Peacock’s ‘The Calling’ Team Talks Making a Different Kind of Cop Show
The Calling aims to be a different kind of cop show. Not just in the sense that it has season-long narrative arcs as opposed to the one-and-done episodes of crime procedurals, but also in the way its main character, Avi (Jeff Wilbusch) approaches crime. The David E. Kelley-produced drama is streaming now on Peacock. Ahead of the premiere, executive producers Jason Horwitch and Jonathan Shapiro (who also writes for the series) explained how they made The Calling different from other shows in the genre.
Kelley serves as executive producer, showrunner, and writer for The Calling, based on the Israeli author Dror Mishani’s Avi Avraham novels. It tells the story of NYPD Detective Avraham “Avi” Avraham, whose belief in mankind is his metaphorical superpower when it comes to uncovering the truth. Avi is guided by a deep sense of spirituality and religious principles, leaving him to question his own humanity when a seemingly routine investigation turns upside down.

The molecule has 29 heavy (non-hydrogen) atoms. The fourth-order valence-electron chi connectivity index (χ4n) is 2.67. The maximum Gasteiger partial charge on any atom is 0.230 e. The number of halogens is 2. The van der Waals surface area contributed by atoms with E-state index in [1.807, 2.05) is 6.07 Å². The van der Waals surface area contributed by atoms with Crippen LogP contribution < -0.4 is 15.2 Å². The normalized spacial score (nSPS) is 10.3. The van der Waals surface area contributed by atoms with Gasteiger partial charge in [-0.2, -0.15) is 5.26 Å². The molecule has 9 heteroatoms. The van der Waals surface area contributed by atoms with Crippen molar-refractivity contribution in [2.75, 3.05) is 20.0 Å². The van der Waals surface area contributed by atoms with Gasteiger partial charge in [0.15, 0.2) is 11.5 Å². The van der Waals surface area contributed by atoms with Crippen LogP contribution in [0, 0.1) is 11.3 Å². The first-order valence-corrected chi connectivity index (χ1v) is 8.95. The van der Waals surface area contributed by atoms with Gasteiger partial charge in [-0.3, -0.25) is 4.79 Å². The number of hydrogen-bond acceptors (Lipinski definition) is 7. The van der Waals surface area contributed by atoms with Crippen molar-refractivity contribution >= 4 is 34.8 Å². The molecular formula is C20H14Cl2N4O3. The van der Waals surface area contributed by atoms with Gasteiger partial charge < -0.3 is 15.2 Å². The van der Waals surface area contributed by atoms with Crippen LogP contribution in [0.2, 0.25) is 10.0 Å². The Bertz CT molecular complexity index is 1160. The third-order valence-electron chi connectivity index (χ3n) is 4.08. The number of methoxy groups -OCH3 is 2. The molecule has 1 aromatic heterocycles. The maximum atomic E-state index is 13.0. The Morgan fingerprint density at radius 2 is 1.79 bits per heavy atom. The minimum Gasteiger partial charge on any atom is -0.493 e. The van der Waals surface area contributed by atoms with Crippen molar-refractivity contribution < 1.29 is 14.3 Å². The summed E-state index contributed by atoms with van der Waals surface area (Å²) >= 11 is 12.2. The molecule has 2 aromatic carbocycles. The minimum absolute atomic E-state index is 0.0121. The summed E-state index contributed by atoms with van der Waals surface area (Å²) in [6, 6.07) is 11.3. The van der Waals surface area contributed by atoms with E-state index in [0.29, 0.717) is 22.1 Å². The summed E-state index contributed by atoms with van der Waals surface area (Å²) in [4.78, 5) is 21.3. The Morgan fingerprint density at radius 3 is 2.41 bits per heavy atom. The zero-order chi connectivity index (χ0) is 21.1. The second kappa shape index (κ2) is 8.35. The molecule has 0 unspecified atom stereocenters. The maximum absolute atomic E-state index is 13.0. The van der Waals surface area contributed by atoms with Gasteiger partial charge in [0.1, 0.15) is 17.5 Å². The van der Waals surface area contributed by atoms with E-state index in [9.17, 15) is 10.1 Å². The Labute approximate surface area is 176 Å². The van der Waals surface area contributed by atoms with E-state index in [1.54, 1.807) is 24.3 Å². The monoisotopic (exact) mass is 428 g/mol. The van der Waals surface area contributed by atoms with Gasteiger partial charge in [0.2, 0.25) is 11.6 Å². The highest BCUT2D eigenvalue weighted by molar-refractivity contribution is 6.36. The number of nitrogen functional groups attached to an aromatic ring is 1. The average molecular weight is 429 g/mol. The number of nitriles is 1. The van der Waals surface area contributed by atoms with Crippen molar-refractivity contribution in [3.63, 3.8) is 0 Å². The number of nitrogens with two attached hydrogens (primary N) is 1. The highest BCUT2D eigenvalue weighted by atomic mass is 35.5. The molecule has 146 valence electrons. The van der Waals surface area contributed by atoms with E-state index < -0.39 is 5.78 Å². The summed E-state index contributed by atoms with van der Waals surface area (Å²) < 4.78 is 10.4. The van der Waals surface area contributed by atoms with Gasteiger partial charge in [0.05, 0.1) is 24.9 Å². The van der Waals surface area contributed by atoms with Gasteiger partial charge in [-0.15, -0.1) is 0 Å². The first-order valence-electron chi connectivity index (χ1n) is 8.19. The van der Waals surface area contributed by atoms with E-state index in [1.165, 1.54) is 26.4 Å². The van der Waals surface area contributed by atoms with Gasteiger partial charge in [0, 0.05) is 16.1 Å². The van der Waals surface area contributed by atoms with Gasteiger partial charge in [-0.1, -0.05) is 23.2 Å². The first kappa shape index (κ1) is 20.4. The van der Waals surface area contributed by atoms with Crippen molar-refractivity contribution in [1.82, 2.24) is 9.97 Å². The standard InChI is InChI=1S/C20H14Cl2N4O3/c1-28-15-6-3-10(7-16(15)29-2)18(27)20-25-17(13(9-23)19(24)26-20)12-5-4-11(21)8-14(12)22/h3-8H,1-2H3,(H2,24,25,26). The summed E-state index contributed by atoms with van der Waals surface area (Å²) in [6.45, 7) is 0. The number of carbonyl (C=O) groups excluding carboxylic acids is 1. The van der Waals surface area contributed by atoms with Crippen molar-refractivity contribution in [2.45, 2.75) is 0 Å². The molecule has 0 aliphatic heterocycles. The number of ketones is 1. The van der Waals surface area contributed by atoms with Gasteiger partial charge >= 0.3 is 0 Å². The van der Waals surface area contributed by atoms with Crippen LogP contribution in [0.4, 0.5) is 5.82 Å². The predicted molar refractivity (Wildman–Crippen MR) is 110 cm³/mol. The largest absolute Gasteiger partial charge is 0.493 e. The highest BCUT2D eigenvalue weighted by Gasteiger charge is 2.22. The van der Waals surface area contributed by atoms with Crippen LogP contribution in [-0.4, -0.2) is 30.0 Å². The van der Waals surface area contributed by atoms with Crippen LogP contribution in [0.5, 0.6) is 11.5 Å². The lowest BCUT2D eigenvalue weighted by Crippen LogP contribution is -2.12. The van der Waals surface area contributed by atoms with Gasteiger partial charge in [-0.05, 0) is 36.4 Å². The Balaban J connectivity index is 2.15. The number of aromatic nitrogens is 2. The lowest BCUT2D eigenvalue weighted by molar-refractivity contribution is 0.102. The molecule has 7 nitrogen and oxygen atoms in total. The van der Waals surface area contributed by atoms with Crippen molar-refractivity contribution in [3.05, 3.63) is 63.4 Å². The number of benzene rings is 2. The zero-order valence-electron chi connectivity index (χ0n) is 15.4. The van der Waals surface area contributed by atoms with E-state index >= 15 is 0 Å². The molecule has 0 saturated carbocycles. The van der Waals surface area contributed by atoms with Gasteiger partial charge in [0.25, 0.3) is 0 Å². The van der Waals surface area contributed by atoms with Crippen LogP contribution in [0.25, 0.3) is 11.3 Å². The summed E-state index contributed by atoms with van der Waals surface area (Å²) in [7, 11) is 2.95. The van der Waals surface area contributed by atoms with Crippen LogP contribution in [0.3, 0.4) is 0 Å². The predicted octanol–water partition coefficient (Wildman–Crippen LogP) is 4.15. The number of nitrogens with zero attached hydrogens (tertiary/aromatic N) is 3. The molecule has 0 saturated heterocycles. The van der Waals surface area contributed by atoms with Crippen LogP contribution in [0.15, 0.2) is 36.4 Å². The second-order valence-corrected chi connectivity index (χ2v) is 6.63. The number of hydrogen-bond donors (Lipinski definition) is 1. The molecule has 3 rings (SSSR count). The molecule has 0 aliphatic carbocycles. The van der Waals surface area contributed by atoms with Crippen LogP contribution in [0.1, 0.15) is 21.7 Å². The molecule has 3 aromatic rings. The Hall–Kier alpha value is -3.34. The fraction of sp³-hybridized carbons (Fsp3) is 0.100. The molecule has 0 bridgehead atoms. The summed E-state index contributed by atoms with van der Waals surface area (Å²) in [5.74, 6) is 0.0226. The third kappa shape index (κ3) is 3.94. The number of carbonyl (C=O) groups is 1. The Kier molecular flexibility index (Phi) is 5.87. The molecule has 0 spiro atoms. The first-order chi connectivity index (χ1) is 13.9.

TV is inundated with more crime shows than we can count, and it’s been that way for decades. In recent years, especially in the time since the George Floyd protests, procedurals have drawn criticism for failing to address the subject of police brutality. Some shows have begun to address the topic of police reform in recent seasons as a result of this discourse. But some people argue that cop shows cause more harm than good.
Any new cop show will face this line of critique. Horwitch and Shapiro tell TV Insider that was indeed on their minds in the making of The Calling. Here, they explain how they think Avi is inherently a response and challenge to the typical TV detective.
Shows like Law & Order: SVU have included plot lines about police reform in recent seasons to coincide with the discourse happening in real life. Avi takes more of a “human focused” approach to law enforcement and investigations. Do you see that as a way to incorporate your show into public discourse about police reform?